Meditation music

Dear all, I would love to start to compose meditation music. Is there any guideline you can suggest to follow? Is there any analitycal study done about it? Where can I found some resources where I can learn some compositional techniques for this kind of music? Thanks in advance All the best Luca

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  • Can you be more specific as to what type of meditation music? Or, perhaps, the type of meditation itself? There are so many ways to meditate from different cultures.

    Probably the best resources would be going to different kinds of mediation "services", and talk to the musicians.

    I've been to services that rely heavily on simple music provided over drones coming from a shruti box. Sometimes the only "instrument" played over the drone was a fellow singing throat music! These are heavily improvised.

    Much Indian (from India) is used for meditation. This, too, makes use of the drone.

    Other kinds of "world" music may provide good examples of mediation music, although much of that is actually participatory, such as African Drumming, or Native American Drumming. This may be outside the realm of what some people consider "meditative", but I find African Drumming most satisfying!

    Taize services are fairly structured, and one can actually purchase the music books and sores used all around the world for those. The people meditating at a Taize service sing the "mantra" over and over again. These are Christian meditations.

    There seems to be a growing amount of "ambient" music that could be used for meditations. This is quiet and repetitive, relying on softly flowing textures, often avoiding any kind of melodic material. Motifs might consist of a drumbeat or timbre created by repeating different combinations of instruments. I've heard this music live in venues that value low lights, soft, moods, and quite conversation. Personally, I only know one band well enough to know how they arrive at their music. They meet regularly for improvised sessions, and have developed their repertoire over a period of time by getting to know what to expect from each other, and combining the motifs they've developed. There have named "pieces", which come out similarly each time they play them, but they are never preformed exactly the same way twice.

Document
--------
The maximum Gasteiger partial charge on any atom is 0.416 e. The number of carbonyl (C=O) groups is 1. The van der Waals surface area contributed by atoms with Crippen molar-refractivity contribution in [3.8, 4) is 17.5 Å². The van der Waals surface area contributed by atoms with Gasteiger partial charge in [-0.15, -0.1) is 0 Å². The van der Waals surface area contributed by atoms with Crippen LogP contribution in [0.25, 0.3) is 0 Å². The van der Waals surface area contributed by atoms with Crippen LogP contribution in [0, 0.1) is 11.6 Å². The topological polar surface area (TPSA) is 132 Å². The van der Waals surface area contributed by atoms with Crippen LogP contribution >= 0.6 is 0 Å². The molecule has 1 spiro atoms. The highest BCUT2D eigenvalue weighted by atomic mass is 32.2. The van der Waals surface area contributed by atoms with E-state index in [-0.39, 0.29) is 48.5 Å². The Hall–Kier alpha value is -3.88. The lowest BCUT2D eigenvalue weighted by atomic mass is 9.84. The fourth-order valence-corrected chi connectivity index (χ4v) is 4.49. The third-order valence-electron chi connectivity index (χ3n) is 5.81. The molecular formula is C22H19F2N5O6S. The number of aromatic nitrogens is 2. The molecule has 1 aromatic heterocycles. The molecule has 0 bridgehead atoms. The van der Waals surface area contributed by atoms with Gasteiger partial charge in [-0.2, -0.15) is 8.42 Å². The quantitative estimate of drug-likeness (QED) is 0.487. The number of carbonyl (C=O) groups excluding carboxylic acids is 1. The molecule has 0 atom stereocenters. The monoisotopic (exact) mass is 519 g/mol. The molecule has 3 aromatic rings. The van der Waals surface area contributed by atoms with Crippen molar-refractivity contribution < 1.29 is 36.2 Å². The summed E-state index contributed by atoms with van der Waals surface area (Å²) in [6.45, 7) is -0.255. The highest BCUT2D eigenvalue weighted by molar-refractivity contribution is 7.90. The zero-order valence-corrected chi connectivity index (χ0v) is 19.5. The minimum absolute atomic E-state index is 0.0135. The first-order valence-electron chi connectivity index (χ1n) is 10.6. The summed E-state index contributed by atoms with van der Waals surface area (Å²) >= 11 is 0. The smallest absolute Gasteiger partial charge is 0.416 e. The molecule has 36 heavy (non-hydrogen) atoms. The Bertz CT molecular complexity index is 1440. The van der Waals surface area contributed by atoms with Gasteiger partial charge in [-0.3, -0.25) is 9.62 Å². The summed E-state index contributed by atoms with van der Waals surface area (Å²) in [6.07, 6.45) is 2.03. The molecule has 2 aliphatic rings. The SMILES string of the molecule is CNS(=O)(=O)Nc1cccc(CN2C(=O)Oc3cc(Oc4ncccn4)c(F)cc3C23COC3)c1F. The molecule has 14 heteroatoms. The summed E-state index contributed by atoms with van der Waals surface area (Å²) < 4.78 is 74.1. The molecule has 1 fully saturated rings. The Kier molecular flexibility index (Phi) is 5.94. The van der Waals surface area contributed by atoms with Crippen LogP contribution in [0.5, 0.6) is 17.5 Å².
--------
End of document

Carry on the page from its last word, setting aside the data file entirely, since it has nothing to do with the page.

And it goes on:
In Western Classical music, the closest genre that comes to mind might be "minimalism".

    The genre may be wide open for you to create your stamp!
    Twice Digitale
  • Thanks a lot.

    Any other suggestion/comment?

    All the best

  • Nice! I wish I knew how to throat sing...
  • As Janet says,  the genre is really wide open.

    My wife offers music for hypno-therapists.  You can hear some examples on her website ( . The songs there show how different meditation music can be.  From melodic pictures to sound scapes to minimal piano music.  Some customers just want classical music or music that goes along with a slow heart beat and so forth. Others just describe an emotion/picture (e.g. "a walk on the beach while the sun sets with mild wind") and they want you to come up with a musical atmosphere.  Meditation music is really an interesting field to be part of.



    Luca Turchet said:

    Thanks a lot.

    Any other suggestion/comment?

    All the best

  • Yes I would recommend binaural beats and solfeggio frequencies as well (Mountainmystic9 on youtube is a great source as Jamie pointed out, I am subscribed to him). Its all really under the umbrella of minimalism. I would check out Steve Reich and Philip Glass. Basically think wide open predominantly major sounding harmonies with VERY long pedals if not just drones. Basically think drones and overtones over LONG periods of time. Mixolydian would be a really good place to start. Think about building tension/ adding direction through layering consonance rather than adding dissonance. Delay, reverb, phase shifting, and other electronic effects will help a lot too. You have to make use of a lot of different timbres and not be overt with melody or rhythm, like ray said. This type of music has to seem very rich and full while in reality be very sparse.

  • Free tonal harmony, like Debussy. Avoiding the tonal progression like G7-C. I would start composing chord sequences that would be as free as possible of the tonal chains, but not creating disharmonic tension. If you stick to tonal music, there's one kind of sequence that could be called tonal regression, which is very common. If the progression is like Em-A7-Dm-G7-Cmaj-Fmaj-Bm7-5-E7, a regression sequence  would be more like C-G-Dm-Am-Em-Bm. But this sequence, even though it's regressive, is still based on the fifth relationship. Try the 3rds instead. I believe Debussy used that a lot. And Evanescense:


    Overall focusing on regression instead of progression would be one approach. I guess melody and other things might fall in naturally, if the harmonic structure is ready. You won't create any interesting tensed progressive melody, if the harmonic structure lacks all tension.

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